Liberals tend to fall for the false consensus effect, and conservatives tend to fall for something that could be thought of as its opposite.
This is an important observation, I think, so indulge me a few paragraphs to explain it. We have people who do real work, and people who don’t. Overall, you’ll find people who do work have a tendency to — as they said when we were growing up — “see what needs doing and get it done.” People who don’t work tend to bitch about what someone should do, wait until someone gets it done, and then contribute a bunch of “ideas” in some big gab-fest about where the product of the work should go. That’s what post-industrial-revolution liberalism is: Non-producers making rules about what should be done with the items of value produced by producers.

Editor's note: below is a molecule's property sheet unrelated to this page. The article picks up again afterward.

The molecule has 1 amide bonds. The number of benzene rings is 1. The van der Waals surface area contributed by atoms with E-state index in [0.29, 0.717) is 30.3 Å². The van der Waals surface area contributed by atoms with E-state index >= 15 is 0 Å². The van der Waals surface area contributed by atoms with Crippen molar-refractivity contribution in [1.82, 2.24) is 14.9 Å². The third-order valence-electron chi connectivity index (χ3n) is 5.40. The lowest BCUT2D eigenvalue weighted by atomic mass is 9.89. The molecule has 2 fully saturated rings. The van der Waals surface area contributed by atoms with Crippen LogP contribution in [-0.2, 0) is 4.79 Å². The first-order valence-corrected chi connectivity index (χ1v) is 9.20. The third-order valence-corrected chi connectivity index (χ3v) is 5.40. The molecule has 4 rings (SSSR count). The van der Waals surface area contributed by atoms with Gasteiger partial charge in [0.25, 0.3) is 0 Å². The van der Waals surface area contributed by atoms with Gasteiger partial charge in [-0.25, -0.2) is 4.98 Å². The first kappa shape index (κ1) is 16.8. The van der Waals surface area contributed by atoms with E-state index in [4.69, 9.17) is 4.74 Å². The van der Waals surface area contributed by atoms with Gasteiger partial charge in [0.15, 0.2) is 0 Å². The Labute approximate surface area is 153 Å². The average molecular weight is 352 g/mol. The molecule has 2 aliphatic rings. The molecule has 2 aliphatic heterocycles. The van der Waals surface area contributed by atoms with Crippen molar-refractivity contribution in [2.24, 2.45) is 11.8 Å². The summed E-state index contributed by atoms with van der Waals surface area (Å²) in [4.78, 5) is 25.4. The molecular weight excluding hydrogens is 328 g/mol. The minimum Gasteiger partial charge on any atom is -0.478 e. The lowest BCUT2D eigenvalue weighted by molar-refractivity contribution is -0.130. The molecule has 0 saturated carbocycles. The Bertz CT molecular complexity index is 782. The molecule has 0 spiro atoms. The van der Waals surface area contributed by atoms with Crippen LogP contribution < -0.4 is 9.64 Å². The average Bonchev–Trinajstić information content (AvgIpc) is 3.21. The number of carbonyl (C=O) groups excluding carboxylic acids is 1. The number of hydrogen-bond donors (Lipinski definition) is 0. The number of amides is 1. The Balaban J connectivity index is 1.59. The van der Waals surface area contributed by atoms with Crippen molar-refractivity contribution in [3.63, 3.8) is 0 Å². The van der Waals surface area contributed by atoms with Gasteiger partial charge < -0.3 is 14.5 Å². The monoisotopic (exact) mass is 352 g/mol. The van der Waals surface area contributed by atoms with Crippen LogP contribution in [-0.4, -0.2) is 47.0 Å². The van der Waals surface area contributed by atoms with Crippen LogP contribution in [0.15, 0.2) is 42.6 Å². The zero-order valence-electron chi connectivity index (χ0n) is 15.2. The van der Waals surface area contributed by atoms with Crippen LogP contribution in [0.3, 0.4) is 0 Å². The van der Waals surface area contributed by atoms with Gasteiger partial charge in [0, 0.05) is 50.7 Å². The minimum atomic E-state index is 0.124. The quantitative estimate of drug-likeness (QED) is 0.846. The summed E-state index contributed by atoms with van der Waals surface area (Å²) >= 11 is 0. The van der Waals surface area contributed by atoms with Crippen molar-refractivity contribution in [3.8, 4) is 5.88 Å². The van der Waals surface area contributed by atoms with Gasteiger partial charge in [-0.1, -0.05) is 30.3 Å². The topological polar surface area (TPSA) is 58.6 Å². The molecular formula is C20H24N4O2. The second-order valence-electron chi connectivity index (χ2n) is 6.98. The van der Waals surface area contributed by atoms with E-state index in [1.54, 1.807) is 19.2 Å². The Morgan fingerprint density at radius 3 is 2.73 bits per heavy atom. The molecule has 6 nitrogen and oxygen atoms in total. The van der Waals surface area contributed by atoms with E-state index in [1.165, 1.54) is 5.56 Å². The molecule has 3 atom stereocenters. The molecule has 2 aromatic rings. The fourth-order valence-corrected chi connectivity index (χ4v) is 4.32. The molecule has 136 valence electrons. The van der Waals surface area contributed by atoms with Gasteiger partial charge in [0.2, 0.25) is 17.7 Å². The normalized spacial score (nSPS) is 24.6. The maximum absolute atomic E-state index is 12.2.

Where we’re at, now in the age of the Tea Party, is the producers have again been reminded that they can’t tune out of the political process and busy themselves with producing. So the producers, the conservatives, feel this conflict that is not felt by the non-producing liberals. Our inclination is to say “fuck this shit, I’ve got work to do”; kiss the wife & kids, go off to work, toil away, come home, pop open a beer, do our projects or watch teevee or whatever & go to bed. We put together our software or our bales of hay or our car parts or our pottery and figure that justifies our existence. But then the non-producing liberals come along and make their rules about what should be done with what we built. Or what should be done with the wealth generated by what we built. And so after we’ve built our things, or before we’ve built our things, or during, or wherever we can somehow manage to find the time — we must participate in this gab-fest about redistribution, and if we can’t manage to do that, the result is the same as if we never bothered to build anything.